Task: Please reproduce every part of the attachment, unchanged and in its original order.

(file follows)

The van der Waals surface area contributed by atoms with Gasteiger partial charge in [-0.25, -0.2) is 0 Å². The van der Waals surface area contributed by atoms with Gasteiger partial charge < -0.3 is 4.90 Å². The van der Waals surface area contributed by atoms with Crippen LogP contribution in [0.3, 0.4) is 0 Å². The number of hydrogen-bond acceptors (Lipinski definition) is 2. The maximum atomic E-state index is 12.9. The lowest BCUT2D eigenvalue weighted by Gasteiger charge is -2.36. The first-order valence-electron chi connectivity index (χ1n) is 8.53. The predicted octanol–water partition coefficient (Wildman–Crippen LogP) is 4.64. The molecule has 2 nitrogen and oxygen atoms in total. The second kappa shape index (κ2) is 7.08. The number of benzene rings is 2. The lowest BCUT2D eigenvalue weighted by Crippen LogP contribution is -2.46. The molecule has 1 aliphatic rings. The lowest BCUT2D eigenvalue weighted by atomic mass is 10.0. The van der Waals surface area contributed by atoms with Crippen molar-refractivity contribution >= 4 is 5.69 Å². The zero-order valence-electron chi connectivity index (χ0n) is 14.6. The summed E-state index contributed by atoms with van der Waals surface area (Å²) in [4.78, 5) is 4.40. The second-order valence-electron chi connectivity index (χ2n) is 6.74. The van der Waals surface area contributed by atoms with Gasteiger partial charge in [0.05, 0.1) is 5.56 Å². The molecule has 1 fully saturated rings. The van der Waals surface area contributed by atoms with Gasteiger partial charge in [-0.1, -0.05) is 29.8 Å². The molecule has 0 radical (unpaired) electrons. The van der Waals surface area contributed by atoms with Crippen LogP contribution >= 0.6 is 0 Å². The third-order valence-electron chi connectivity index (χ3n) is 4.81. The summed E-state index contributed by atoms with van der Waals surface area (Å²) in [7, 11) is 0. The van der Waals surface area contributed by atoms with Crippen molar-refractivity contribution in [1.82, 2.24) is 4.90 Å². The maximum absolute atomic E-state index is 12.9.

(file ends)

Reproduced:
The van der Waals surface area contributed by atoms with Gasteiger partial charge in [-0.25, -0.2) is 0 Å². The van der Waals surface area contributed by atoms with Gasteiger partial charge < -0.3 is 4.90 Å². The van der Waals surface area contributed by atoms with Crippen LogP contribution in [0.3, 0.4) is 0 Å². The number of hydrogen-bond acceptors (Lipinski definition) is 2. The maximum atomic E-state index is 12.9. The lowest BCUT2D eigenvalue weighted by Gasteiger charge is -2.36. The first-order valence-electron chi connectivity index (χ1n) is 8.53. The predicted octanol–water partition coefficient (Wildman–Crippen LogP) is 4.64. The molecule has 2 nitrogen and oxygen atoms in total. The second kappa shape index (κ2) is 7.08. The number of benzene rings is 2. The lowest BCUT2D eigenvalue weighted by Crippen LogP contribution is -2.46. The molecule has 1 aliphatic rings. The lowest BCUT2D eigenvalue weighted by atomic mass is 10.0. The van der Waals surface area contributed by atoms with Crippen molar-refractivity contribution >= 4 is 5.69 Å². The zero-order valence-electron chi connectivity index (χ0n) is 14.6. The summed E-state index contributed by atoms with van der Waals surface area (Å²) in [4.78, 5) is 4.40. The second-order valence-electron chi connectivity index (χ2n) is 6.74. The van der Waals surface area contributed by atoms with Gasteiger partial charge in [0.05, 0.1) is 5.56 Å². The molecule has 1 fully saturated rings. The van der Waals surface area contributed by atoms with Gasteiger partial charge in [-0.1, -0.05) is 29.8 Å². The molecule has 0 radical (unpaired) electrons. The van der Waals surface area contributed by atoms with Crippen LogP contribution >= 0.6 is 0 Å². The third-order valence-electron chi connectivity index (χ3n) is 4.81. The summed E-state index contributed by atoms with van der Waals surface area (Å²) in [7, 11) is 0. The van der Waals surface area contributed by atoms with Crippen molar-refractivity contribution in [1.82, 2.24) is 4.90 Å². The maximum absolute atomic E-state index is 12.9.